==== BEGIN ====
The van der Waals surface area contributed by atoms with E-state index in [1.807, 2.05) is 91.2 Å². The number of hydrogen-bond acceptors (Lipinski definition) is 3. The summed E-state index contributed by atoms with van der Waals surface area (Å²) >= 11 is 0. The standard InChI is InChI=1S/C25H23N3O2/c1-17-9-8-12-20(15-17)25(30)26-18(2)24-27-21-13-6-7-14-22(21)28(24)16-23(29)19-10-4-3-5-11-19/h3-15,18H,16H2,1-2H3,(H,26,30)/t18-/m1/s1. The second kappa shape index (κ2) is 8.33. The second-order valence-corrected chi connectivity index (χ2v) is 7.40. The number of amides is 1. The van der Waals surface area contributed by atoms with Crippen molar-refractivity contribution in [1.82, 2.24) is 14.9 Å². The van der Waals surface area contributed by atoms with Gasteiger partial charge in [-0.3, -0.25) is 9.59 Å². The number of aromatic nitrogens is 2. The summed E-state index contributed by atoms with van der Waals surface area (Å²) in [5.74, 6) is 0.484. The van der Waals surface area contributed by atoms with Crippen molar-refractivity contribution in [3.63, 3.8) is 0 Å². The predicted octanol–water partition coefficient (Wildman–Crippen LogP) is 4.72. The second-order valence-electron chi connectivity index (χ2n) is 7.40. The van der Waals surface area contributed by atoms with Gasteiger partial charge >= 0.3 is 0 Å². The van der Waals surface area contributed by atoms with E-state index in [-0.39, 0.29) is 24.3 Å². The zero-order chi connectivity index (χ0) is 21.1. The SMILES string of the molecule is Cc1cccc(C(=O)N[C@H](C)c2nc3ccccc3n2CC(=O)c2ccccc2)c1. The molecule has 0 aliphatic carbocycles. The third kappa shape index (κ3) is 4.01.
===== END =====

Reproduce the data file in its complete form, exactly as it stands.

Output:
The van der Waals surface area contributed by atoms with E-state index in [1.807, 2.05) is 91.2 Å². The number of hydrogen-bond acceptors (Lipinski definition) is 3. The summed E-state index contributed by atoms with van der Waals surface area (Å²) >= 11 is 0. The standard InChI is InChI=1S/C25H23N3O2/c1-17-9-8-12-20(15-17)25(30)26-18(2)24-27-21-13-6-7-14-22(21)28(24)16-23(29)19-10-4-3-5-11-19/h3-15,18H,16H2,1-2H3,(H,26,30)/t18-/m1/s1. The second kappa shape index (κ2) is 8.33. The second-order valence-corrected chi connectivity index (χ2v) is 7.40. The number of amides is 1. The van der Waals surface area contributed by atoms with Crippen molar-refractivity contribution in [1.82, 2.24) is 14.9 Å². The van der Waals surface area contributed by atoms with Gasteiger partial charge in [-0.3, -0.25) is 9.59 Å². The number of aromatic nitrogens is 2. The summed E-state index contributed by atoms with van der Waals surface area (Å²) in [5.74, 6) is 0.484. The van der Waals surface area contributed by atoms with Crippen molar-refractivity contribution in [3.63, 3.8) is 0 Å². The predicted octanol–water partition coefficient (Wildman–Crippen LogP) is 4.72. The second-order valence-electron chi connectivity index (χ2n) is 7.40. The van der Waals surface area contributed by atoms with Gasteiger partial charge >= 0.3 is 0 Å². The van der Waals surface area contributed by atoms with E-state index in [-0.39, 0.29) is 24.3 Å². The zero-order chi connectivity index (χ0) is 21.1. The SMILES string of the molecule is Cc1cccc(C(=O)N[C@H](C)c2nc3ccccc3n2CC(=O)c2ccccc2)c1. The molecule has 0 aliphatic carbocycles. The third kappa shape index (κ3) is 4.01.